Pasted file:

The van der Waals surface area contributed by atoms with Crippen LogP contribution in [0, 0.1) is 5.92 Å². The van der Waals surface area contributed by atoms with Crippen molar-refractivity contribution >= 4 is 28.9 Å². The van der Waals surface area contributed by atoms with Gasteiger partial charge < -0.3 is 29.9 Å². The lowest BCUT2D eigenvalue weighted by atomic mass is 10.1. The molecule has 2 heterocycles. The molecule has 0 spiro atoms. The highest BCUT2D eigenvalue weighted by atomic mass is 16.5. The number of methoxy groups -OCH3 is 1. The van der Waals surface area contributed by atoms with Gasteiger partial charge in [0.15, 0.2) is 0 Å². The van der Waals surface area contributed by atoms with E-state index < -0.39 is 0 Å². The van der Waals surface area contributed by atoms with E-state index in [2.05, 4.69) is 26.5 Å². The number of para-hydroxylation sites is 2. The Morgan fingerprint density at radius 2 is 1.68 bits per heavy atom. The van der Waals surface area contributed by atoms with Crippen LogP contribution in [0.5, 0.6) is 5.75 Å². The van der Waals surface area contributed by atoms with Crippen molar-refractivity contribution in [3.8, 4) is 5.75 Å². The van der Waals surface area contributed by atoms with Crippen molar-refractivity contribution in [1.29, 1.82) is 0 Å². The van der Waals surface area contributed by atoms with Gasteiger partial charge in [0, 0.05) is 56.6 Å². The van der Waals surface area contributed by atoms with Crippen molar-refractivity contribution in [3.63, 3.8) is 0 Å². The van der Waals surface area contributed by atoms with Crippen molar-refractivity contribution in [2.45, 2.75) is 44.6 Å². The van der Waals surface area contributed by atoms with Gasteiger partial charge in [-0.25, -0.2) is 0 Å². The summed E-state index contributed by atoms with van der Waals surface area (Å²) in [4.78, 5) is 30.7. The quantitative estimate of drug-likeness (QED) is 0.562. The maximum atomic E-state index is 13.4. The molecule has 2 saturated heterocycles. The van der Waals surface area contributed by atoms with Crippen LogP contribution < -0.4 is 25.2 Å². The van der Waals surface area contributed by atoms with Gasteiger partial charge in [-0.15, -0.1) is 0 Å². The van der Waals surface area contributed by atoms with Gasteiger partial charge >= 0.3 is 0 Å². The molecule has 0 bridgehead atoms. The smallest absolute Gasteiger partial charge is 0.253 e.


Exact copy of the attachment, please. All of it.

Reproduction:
The van der Waals surface area contributed by atoms with Crippen LogP contribution in [0, 0.1) is 5.92 Å². The van der Waals surface area contributed by atoms with Crippen molar-refractivity contribution >= 4 is 28.9 Å². The van der Waals surface area contributed by atoms with Gasteiger partial charge < -0.3 is 29.9 Å². The lowest BCUT2D eigenvalue weighted by atomic mass is 10.1. The molecule has 2 heterocycles. The molecule has 0 spiro atoms. The highest BCUT2D eigenvalue weighted by atomic mass is 16.5. The number of methoxy groups -OCH3 is 1. The van der Waals surface area contributed by atoms with Gasteiger partial charge in [0.15, 0.2) is 0 Å². The van der Waals surface area contributed by atoms with E-state index < -0.39 is 0 Å². The van der Waals surface area contributed by atoms with E-state index in [2.05, 4.69) is 26.5 Å². The number of para-hydroxylation sites is 2. The Morgan fingerprint density at radius 2 is 1.68 bits per heavy atom. The van der Waals surface area contributed by atoms with Crippen LogP contribution in [0.5, 0.6) is 5.75 Å². The van der Waals surface area contributed by atoms with Crippen molar-refractivity contribution in [3.8, 4) is 5.75 Å². The van der Waals surface area contributed by atoms with Crippen molar-refractivity contribution in [1.29, 1.82) is 0 Å². The van der Waals surface area contributed by atoms with Gasteiger partial charge in [0, 0.05) is 56.6 Å². The van der Waals surface area contributed by atoms with Crippen molar-refractivity contribution in [3.63, 3.8) is 0 Å². The van der Waals surface area contributed by atoms with Crippen molar-refractivity contribution in [2.45, 2.75) is 44.6 Å². The van der Waals surface area contributed by atoms with Gasteiger partial charge in [-0.25, -0.2) is 0 Å². The summed E-state index contributed by atoms with van der Waals surface area (Å²) in [4.78, 5) is 30.7. The quantitative estimate of drug-likeness (QED) is 0.562. The maximum atomic E-state index is 13.4. The molecule has 2 saturated heterocycles. The van der Waals surface area contributed by atoms with Crippen LogP contribution < -0.4 is 25.2 Å². The van der Waals surface area contributed by atoms with Gasteiger partial charge in [-0.15, -0.1) is 0 Å². The van der Waals surface area contributed by atoms with Gasteiger partial charge >= 0.3 is 0 Å². The molecule has 0 bridgehead atoms. The smallest absolute Gasteiger partial charge is 0.253 e.